The novel’s framing narrative is the Boys-Own style adventures of ‘The Chums of Chance’, which span the chronology of the book, from the late 19th Century to the start of the First World War. These ‘Chums’ travel round the world in hot air balloons, at the behest of semi-mysterious figures, accompanied by a dog with a penchant for the novels of Henry James. This comic pastiche is another example of Pynchon’s ‘serious unseriousness’ (Tanner: 2000). As in V. and Mason & Dixon, the presence of absurd elements (songs, fantastical creatures, elements from popular culture) is used to satirise the naïvete and self-delusion of many of those involved in the business of Empire (and indeed, many of the ‘Chums’, by the end of the book, do question their service of the imperial powers).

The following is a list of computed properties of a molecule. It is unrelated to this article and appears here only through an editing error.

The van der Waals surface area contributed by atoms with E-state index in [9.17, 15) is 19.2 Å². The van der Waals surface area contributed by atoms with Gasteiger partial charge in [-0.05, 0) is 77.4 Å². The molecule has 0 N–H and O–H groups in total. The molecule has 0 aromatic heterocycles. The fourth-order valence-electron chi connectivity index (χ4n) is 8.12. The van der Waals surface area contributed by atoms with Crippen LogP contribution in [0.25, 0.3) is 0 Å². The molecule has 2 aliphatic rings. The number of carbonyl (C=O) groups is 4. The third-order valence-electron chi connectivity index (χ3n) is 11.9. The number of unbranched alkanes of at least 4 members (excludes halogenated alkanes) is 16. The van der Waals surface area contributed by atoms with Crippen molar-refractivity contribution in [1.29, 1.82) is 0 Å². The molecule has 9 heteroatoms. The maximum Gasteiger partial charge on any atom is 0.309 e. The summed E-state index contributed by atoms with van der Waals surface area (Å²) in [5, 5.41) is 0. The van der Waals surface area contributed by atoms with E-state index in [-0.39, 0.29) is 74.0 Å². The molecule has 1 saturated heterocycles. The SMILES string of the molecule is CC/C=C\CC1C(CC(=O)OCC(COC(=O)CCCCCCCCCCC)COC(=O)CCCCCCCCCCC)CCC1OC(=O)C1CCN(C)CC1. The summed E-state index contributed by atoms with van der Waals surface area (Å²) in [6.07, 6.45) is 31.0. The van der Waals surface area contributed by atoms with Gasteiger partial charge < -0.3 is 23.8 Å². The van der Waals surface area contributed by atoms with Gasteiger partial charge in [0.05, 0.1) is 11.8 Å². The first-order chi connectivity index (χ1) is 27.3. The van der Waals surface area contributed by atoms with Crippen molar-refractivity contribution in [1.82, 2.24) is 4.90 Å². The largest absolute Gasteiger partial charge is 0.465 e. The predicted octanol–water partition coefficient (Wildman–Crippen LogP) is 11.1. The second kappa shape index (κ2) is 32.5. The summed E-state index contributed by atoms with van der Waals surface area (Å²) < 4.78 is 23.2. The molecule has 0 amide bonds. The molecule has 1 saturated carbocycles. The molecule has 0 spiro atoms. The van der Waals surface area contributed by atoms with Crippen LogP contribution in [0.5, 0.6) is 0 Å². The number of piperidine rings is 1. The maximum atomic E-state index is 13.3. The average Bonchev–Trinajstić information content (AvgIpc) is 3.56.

However, it seems likely that Pynchon’s intends to do more than simply undermine the rhetoric of imperial duty. The notion of an air-borne set of global agents is strongly reminiscent of the science fiction writing of the period (Jules Verne, H.G. Wells et al). By merging this fantastical strand with well-documented historical events, Pynchon (as in his previous work) calls into question the veracity of all presented historical events. This, of course, is what we would expect from any self-respecting (and self-regarding) piece of historiographic metafiction (Hutcheon:1988). Pynchon’s specific purpose may be to interrogate these visions of technological progress, in particular the arguments that such technical advancements would be socially beneficial (see Lindqvist: 2001). In his previous novels, most notably in Gravity’s Rainbow, scientific and technological ‘progress’ has been closely equated with dehumanisation and destruction (Smith: 2005). There are also a number of scenes in the novel where the future literally encroaches on the present, in the form of ghosts from the approaching First World War, and of “Trespassers” from “the end of the capitalistic experiment” (Against the Day: 467). One potential course of inquiry is thus to examine how Pynchon, by embedding ‘science fiction’ within received history, undermines our narratives not only of the past, but of the future as well. My discussion of Pynchon’s use of genre-elements is likely to be informed not only with reference to his previous work, but also by his forthcoming novel, Inherent Vice (2009), which promises to be “part-noir, part-psychedelic romp”.